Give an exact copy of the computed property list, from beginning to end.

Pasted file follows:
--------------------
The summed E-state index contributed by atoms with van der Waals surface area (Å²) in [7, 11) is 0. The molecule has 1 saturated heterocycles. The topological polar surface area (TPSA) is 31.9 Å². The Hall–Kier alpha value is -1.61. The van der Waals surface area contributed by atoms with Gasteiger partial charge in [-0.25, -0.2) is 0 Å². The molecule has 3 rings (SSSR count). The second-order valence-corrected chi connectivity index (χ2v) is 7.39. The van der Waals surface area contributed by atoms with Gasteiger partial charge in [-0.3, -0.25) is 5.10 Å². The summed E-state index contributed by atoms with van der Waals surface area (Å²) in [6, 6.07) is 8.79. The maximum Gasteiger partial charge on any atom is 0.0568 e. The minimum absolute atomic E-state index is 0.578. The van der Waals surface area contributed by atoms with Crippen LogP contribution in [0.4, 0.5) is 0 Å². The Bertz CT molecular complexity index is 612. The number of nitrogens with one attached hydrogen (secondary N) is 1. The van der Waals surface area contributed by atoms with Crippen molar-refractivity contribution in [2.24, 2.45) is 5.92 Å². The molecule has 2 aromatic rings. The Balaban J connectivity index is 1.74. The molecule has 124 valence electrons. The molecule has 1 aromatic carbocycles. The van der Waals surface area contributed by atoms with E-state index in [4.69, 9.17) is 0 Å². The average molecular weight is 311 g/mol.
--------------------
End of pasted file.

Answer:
The summed E-state index contributed by atoms with van der Waals surface area (Å²) in [7, 11) is 0. The molecule has 1 saturated heterocycles. The topological polar surface area (TPSA) is 31.9 Å². The Hall–Kier alpha value is -1.61. The van der Waals surface area contributed by atoms with Gasteiger partial charge in [-0.25, -0.2) is 0 Å². The molecule has 3 rings (SSSR count). The second-order valence-corrected chi connectivity index (χ2v) is 7.39. The van der Waals surface area contributed by atoms with Gasteiger partial charge in [-0.3, -0.25) is 5.10 Å². The summed E-state index contributed by atoms with van der Waals surface area (Å²) in [6, 6.07) is 8.79. The maximum Gasteiger partial charge on any atom is 0.0568 e. The minimum absolute atomic E-state index is 0.578. The van der Waals surface area contributed by atoms with Crippen LogP contribution in [0.4, 0.5) is 0 Å². The Bertz CT molecular complexity index is 612. The number of nitrogens with one attached hydrogen (secondary N) is 1. The van der Waals surface area contributed by atoms with Crippen molar-refractivity contribution in [2.24, 2.45) is 5.92 Å². The molecule has 2 aromatic rings. The Balaban J connectivity index is 1.74. The molecule has 124 valence electrons. The molecule has 1 aromatic carbocycles. The van der Waals surface area contributed by atoms with E-state index in [4.69, 9.17) is 0 Å². The average molecular weight is 311 g/mol.